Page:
There are 3 reasons we need to look ahead… that all build on one another.
1st, we need to look ahead to give our brains the visual information it needs to draw smooth arcs from where we are to where we need to go. If we don’t look ahead, we are stuck relying purely on memory to get us around the track. The problem this creates is that unless our memory is perfect, we become susceptible to driving point to point, or in the case of autocross, from cone to cone. We end up poorly positioned, and are unable carry as much speed as we could through the track. Additionally, when driving down the highway, have you ever noticed how looking at the road stripes way ahead makes them look to be moving slower than if you look at the stripes as they go by the car? The same principle applies on track. Looking ahead slows things down, and gives us more time to plan and react.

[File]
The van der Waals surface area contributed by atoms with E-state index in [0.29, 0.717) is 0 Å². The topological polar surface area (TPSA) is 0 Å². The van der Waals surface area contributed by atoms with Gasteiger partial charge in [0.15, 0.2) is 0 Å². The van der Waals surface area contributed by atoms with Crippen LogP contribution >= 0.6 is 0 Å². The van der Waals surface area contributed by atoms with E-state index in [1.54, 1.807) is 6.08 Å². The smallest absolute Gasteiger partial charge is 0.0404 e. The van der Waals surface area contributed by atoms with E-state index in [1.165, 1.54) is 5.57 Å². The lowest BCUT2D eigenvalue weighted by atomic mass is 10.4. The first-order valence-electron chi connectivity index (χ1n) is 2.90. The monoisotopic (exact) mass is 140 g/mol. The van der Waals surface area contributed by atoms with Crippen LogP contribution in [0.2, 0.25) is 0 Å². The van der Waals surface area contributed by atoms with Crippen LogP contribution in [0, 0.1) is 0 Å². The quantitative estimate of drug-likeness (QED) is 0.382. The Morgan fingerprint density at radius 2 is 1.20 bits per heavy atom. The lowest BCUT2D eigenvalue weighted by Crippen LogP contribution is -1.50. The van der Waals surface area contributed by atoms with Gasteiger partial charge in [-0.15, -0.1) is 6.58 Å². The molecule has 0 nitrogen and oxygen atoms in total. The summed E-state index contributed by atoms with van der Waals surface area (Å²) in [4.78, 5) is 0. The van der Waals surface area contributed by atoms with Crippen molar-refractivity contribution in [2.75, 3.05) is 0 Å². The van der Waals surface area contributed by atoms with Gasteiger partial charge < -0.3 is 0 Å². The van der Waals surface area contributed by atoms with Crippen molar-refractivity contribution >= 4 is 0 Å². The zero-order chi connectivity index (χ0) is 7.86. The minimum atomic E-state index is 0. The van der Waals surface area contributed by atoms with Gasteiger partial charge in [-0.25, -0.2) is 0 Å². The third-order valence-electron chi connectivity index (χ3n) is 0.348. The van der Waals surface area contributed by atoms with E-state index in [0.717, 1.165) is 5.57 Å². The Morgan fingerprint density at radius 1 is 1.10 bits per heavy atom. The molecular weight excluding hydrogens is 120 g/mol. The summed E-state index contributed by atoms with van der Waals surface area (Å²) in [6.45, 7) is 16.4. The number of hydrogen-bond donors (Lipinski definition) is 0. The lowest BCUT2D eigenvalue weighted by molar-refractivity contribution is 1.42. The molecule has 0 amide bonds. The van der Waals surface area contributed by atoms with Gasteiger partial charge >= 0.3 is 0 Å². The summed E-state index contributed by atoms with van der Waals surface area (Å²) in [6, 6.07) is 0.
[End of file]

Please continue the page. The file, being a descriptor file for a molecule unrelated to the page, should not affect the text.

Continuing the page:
2nd, and taking it one step further, looking ahead gives us the visual information needed for us to see the direction in which we need to direct the forces of the car. We discuss this in great detail in The Complete Autocrosser’s Manual (and will be discussed deeply in the upcoming course: The Complete Track Driver’s Manual). Our intuition rightfully wants to aim the forces of the car in the most efficient direction. When we don’t look ahead effectively, we may drive around a corner satisfied in the feeling that we are driving on the limit of grip. But that alone is not enough. When we use our eyes to see where we should be directing the forces of the car, we are immediately able to tell whether or not we are traveling on the most efficient path around the corner. Using our vision is an essential part of seeing the ideal line that we should be on.